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EOF program sees extra million after state budget is passed

By Manuel Silva-Paulus

The Educational Opportunity Fund (EOF) program has reversed cuts to the program proposed by New Jersey Gov. Chris Christie (R-N.J.) and has received an additional one million dollars in funding.

After the increase was approved, the funds were frozen and not made available until Sept. 20 due to Executive Order 209 signed by Christie, said Michelle Shostack, assistant dean and director of the School of Arts Sciences EOF program.

“He was basically holding hostage all of this funding included in the EOF money until he got healthcare savings,” said Patrick Nolan, executive director of the American Association of University Professors.

Christie tied funding for several types of social services and educational funding with his desire to cut spending on healthcare for public employees, Nolan said.

“He tied the two together and said if we don’t achieve savings in healthcare of $250 million, we’re not going to get any of this money even though the legislature put it in the budget,” Nolan said.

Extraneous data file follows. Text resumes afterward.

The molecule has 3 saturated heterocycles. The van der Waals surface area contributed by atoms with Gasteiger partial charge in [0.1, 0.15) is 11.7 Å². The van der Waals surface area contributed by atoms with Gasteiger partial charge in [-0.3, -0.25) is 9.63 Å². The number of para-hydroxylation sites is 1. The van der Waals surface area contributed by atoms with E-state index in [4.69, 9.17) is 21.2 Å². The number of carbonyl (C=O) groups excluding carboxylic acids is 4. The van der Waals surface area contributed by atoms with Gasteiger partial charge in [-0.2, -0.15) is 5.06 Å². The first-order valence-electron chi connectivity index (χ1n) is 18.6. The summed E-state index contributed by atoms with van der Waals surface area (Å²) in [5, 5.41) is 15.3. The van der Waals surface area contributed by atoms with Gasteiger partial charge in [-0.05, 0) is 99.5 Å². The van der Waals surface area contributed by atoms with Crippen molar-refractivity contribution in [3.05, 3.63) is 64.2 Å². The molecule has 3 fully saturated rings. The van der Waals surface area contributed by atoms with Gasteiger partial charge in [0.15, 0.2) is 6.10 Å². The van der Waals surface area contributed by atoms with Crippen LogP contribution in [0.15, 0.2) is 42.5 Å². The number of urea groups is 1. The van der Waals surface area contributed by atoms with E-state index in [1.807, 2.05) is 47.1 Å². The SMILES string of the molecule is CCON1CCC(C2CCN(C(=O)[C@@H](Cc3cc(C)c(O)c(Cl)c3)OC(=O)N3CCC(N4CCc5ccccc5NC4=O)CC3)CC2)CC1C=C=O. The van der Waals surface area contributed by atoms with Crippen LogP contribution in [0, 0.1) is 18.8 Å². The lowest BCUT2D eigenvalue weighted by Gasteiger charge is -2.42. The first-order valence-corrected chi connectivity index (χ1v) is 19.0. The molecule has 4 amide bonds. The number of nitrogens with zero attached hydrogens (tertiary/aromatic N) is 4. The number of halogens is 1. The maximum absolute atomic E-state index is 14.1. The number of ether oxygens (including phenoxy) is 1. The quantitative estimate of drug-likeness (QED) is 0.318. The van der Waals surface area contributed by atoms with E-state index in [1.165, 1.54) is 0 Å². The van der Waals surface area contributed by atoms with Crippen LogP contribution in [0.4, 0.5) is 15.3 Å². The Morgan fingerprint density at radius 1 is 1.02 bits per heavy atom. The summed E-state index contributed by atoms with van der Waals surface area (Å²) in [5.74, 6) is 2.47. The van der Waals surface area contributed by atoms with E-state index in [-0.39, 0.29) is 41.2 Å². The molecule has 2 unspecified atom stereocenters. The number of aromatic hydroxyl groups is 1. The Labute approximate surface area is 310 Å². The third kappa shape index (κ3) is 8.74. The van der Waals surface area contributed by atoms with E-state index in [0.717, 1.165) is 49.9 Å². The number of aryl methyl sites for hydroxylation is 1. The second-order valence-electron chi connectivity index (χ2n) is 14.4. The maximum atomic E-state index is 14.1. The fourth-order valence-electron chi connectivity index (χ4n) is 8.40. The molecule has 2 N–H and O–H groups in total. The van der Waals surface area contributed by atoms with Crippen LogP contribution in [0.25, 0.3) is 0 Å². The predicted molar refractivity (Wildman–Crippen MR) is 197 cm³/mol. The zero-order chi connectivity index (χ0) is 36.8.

Christie proposed the cuts in February, but signed off on its restoration and expansion in June, Nolan said. The cycle of proposing cuts and restoring them makes it difficult for the people who run the EOF program to plan out how to serve the students, which was only made worse by Executive Order 209.

Nolan said government officials often propose cuts to the EOF when they begin looking at a new year’s budget.

“Every time they propose a cut all of the public and even private universities have to plan based on what they know, (which) is that the governor has proposed less money.”

Every year for the past two to three years, Christie has been proposing cuts to the EOF program, he said. Each year the cuts have been restored by working with legislative leaders and showing the value of the program.

“Senator (Tom) Kean (R-N.J. 21st District) released a press release saying that he not only advocated for restoring the cuts but also expanding the program,” Nolan said. “We knew at that point we had bipartisan support.”